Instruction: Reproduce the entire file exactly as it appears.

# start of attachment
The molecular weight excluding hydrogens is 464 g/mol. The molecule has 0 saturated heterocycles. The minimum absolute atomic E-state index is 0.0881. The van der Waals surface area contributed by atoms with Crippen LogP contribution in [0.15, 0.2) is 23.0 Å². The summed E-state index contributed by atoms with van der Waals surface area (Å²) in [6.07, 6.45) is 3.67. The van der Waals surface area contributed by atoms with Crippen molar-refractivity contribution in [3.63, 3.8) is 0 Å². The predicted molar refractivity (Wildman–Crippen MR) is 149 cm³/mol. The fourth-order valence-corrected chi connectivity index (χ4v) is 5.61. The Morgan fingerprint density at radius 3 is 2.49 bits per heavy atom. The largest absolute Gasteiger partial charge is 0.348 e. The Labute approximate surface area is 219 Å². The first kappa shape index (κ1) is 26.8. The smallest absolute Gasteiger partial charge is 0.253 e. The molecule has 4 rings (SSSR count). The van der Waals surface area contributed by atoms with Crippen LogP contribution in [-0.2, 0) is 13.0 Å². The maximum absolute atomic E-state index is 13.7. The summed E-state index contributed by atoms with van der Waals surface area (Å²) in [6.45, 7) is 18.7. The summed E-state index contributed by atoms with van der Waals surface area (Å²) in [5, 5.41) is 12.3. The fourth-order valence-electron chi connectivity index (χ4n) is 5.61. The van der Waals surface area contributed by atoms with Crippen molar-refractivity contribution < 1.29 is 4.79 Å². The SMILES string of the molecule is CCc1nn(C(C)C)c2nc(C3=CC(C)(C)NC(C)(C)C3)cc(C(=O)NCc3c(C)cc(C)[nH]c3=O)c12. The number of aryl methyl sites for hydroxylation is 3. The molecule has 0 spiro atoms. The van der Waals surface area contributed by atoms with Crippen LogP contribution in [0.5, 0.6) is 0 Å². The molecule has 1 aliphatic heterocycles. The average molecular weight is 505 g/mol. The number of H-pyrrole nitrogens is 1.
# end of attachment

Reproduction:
The molecular weight excluding hydrogens is 464 g/mol. The molecule has 0 saturated heterocycles. The minimum absolute atomic E-state index is 0.0881. The van der Waals surface area contributed by atoms with Crippen LogP contribution in [0.15, 0.2) is 23.0 Å². The summed E-state index contributed by atoms with van der Waals surface area (Å²) in [6.07, 6.45) is 3.67. The van der Waals surface area contributed by atoms with Crippen molar-refractivity contribution in [3.63, 3.8) is 0 Å². The predicted molar refractivity (Wildman–Crippen MR) is 149 cm³/mol. The fourth-order valence-corrected chi connectivity index (χ4v) is 5.61. The Morgan fingerprint density at radius 3 is 2.49 bits per heavy atom. The largest absolute Gasteiger partial charge is 0.348 e. The Labute approximate surface area is 219 Å². The first kappa shape index (κ1) is 26.8. The smallest absolute Gasteiger partial charge is 0.253 e. The molecule has 4 rings (SSSR count). The van der Waals surface area contributed by atoms with Crippen LogP contribution in [-0.2, 0) is 13.0 Å². The maximum absolute atomic E-state index is 13.7. The summed E-state index contributed by atoms with van der Waals surface area (Å²) in [6.45, 7) is 18.7. The summed E-state index contributed by atoms with van der Waals surface area (Å²) in [5, 5.41) is 12.3. The fourth-order valence-electron chi connectivity index (χ4n) is 5.61. The van der Waals surface area contributed by atoms with Crippen molar-refractivity contribution < 1.29 is 4.79 Å². The SMILES string of the molecule is CCc1nn(C(C)C)c2nc(C3=CC(C)(C)NC(C)(C)C3)cc(C(=O)NCc3c(C)cc(C)[nH]c3=O)c12. The number of aryl methyl sites for hydroxylation is 3. The molecule has 0 spiro atoms. The van der Waals surface area contributed by atoms with Crippen LogP contribution in [0.5, 0.6) is 0 Å². The molecule has 1 aliphatic heterocycles. The average molecular weight is 505 g/mol. The number of H-pyrrole nitrogens is 1.